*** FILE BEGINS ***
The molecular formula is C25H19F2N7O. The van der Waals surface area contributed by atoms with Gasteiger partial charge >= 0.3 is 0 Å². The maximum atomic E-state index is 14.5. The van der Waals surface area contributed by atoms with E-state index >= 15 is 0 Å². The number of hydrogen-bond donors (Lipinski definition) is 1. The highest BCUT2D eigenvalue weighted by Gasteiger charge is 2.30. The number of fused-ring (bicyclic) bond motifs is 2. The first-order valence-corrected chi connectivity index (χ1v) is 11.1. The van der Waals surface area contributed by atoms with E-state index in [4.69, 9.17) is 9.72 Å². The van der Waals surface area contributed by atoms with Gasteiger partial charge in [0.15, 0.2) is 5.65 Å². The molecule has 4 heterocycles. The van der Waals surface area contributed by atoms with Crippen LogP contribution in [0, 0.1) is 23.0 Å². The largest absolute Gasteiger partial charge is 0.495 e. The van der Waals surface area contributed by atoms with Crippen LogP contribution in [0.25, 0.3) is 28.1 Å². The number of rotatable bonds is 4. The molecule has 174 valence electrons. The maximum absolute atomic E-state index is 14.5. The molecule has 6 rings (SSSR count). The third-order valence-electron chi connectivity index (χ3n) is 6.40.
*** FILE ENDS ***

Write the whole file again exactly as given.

The molecular formula is C25H19F2N7O. The van der Waals surface area contributed by atoms with Gasteiger partial charge >= 0.3 is 0 Å². The maximum atomic E-state index is 14.5. The van der Waals surface area contributed by atoms with E-state index >= 15 is 0 Å². The number of hydrogen-bond donors (Lipinski definition) is 1. The highest BCUT2D eigenvalue weighted by Gasteiger charge is 2.30. The number of fused-ring (bicyclic) bond motifs is 2. The first-order valence-corrected chi connectivity index (χ1v) is 11.1. The van der Waals surface area contributed by atoms with E-state index in [4.69, 9.17) is 9.72 Å². The van der Waals surface area contributed by atoms with Gasteiger partial charge in [0.15, 0.2) is 5.65 Å². The molecule has 4 heterocycles. The van der Waals surface area contributed by atoms with Crippen LogP contribution in [0, 0.1) is 23.0 Å². The largest absolute Gasteiger partial charge is 0.495 e. The van der Waals surface area contributed by atoms with Crippen LogP contribution in [0.25, 0.3) is 28.1 Å². The number of rotatable bonds is 4. The molecule has 174 valence electrons. The maximum absolute atomic E-state index is 14.5. The molecule has 6 rings (SSSR count). The third-order valence-electron chi connectivity index (χ3n) is 6.40.